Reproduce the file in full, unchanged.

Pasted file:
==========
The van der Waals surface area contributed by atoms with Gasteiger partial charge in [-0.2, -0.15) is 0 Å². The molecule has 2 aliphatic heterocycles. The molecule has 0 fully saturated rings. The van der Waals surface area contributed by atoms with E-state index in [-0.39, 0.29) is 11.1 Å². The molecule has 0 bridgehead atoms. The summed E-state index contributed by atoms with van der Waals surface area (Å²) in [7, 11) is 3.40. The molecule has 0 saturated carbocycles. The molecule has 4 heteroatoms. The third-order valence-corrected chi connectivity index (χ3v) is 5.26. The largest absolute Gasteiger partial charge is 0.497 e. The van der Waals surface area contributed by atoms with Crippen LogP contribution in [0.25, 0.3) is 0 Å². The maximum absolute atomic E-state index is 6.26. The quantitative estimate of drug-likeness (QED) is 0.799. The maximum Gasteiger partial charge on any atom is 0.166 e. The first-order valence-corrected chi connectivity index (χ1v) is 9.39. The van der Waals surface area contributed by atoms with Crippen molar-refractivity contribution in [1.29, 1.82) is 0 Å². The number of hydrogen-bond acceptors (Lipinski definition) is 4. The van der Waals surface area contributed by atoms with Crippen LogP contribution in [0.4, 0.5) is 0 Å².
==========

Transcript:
The van der Waals surface area contributed by atoms with Gasteiger partial charge in [-0.2, -0.15) is 0 Å². The molecule has 2 aliphatic heterocycles. The molecule has 0 fully saturated rings. The van der Waals surface area contributed by atoms with E-state index in [-0.39, 0.29) is 11.1 Å². The molecule has 0 bridgehead atoms. The summed E-state index contributed by atoms with van der Waals surface area (Å²) in [7, 11) is 3.40. The molecule has 0 saturated carbocycles. The molecule has 4 heteroatoms. The third-order valence-corrected chi connectivity index (χ3v) is 5.26. The largest absolute Gasteiger partial charge is 0.497 e. The van der Waals surface area contributed by atoms with Crippen LogP contribution in [0.25, 0.3) is 0 Å². The maximum absolute atomic E-state index is 6.26. The quantitative estimate of drug-likeness (QED) is 0.799. The maximum Gasteiger partial charge on any atom is 0.166 e. The first-order valence-corrected chi connectivity index (χ1v) is 9.39. The van der Waals surface area contributed by atoms with Crippen molar-refractivity contribution in [1.29, 1.82) is 0 Å². The number of hydrogen-bond acceptors (Lipinski definition) is 4. The van der Waals surface area contributed by atoms with Crippen LogP contribution in [0.4, 0.5) is 0 Å².